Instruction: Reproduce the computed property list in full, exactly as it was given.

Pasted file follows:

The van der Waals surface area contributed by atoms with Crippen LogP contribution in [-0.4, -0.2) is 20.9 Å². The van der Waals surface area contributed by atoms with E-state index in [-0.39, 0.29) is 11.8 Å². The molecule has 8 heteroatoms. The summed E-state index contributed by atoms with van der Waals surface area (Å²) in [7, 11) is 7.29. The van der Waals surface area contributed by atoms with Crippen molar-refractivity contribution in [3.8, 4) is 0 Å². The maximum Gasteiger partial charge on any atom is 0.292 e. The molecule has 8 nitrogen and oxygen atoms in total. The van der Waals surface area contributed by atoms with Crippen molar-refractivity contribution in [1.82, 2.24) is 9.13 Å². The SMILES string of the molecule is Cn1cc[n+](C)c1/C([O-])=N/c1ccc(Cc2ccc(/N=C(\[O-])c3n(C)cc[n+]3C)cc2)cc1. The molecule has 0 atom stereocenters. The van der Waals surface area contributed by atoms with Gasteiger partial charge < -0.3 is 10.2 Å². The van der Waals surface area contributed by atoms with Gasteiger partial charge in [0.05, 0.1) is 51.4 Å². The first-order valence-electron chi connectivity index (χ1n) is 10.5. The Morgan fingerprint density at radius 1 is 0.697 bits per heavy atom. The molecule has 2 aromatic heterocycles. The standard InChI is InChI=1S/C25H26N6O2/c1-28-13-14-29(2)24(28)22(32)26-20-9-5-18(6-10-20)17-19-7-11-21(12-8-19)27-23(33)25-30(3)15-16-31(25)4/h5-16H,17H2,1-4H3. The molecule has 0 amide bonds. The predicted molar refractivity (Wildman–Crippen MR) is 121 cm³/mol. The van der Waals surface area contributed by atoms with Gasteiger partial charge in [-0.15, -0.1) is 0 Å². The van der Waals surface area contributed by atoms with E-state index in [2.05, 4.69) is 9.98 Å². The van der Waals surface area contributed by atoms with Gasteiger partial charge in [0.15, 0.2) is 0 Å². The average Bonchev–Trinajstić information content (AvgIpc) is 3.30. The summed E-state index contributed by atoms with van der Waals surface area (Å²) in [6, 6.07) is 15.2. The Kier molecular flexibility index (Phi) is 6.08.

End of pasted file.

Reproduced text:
The van der Waals surface area contributed by atoms with Crippen LogP contribution in [-0.4, -0.2) is 20.9 Å². The van der Waals surface area contributed by atoms with E-state index in [-0.39, 0.29) is 11.8 Å². The molecule has 8 heteroatoms. The summed E-state index contributed by atoms with van der Waals surface area (Å²) in [7, 11) is 7.29. The van der Waals surface area contributed by atoms with Crippen molar-refractivity contribution in [3.8, 4) is 0 Å². The maximum Gasteiger partial charge on any atom is 0.292 e. The molecule has 8 nitrogen and oxygen atoms in total. The van der Waals surface area contributed by atoms with Crippen molar-refractivity contribution in [1.82, 2.24) is 9.13 Å². The SMILES string of the molecule is Cn1cc[n+](C)c1/C([O-])=N/c1ccc(Cc2ccc(/N=C(\[O-])c3n(C)cc[n+]3C)cc2)cc1. The molecule has 0 atom stereocenters. The van der Waals surface area contributed by atoms with Gasteiger partial charge < -0.3 is 10.2 Å². The van der Waals surface area contributed by atoms with Gasteiger partial charge in [0.05, 0.1) is 51.4 Å². The first-order valence-electron chi connectivity index (χ1n) is 10.5. The Morgan fingerprint density at radius 1 is 0.697 bits per heavy atom. The molecule has 2 aromatic heterocycles. The standard InChI is InChI=1S/C25H26N6O2/c1-28-13-14-29(2)24(28)22(32)26-20-9-5-18(6-10-20)17-19-7-11-21(12-8-19)27-23(33)25-30(3)15-16-31(25)4/h5-16H,17H2,1-4H3. The molecule has 0 amide bonds. The predicted molar refractivity (Wildman–Crippen MR) is 121 cm³/mol. The van der Waals surface area contributed by atoms with Gasteiger partial charge in [-0.15, -0.1) is 0 Å². The van der Waals surface area contributed by atoms with E-state index in [2.05, 4.69) is 9.98 Å². The van der Waals surface area contributed by atoms with Gasteiger partial charge in [0.15, 0.2) is 0 Å². The average Bonchev–Trinajstić information content (AvgIpc) is 3.30. The summed E-state index contributed by atoms with van der Waals surface area (Å²) in [6, 6.07) is 15.2. The Kier molecular flexibility index (Phi) is 6.08.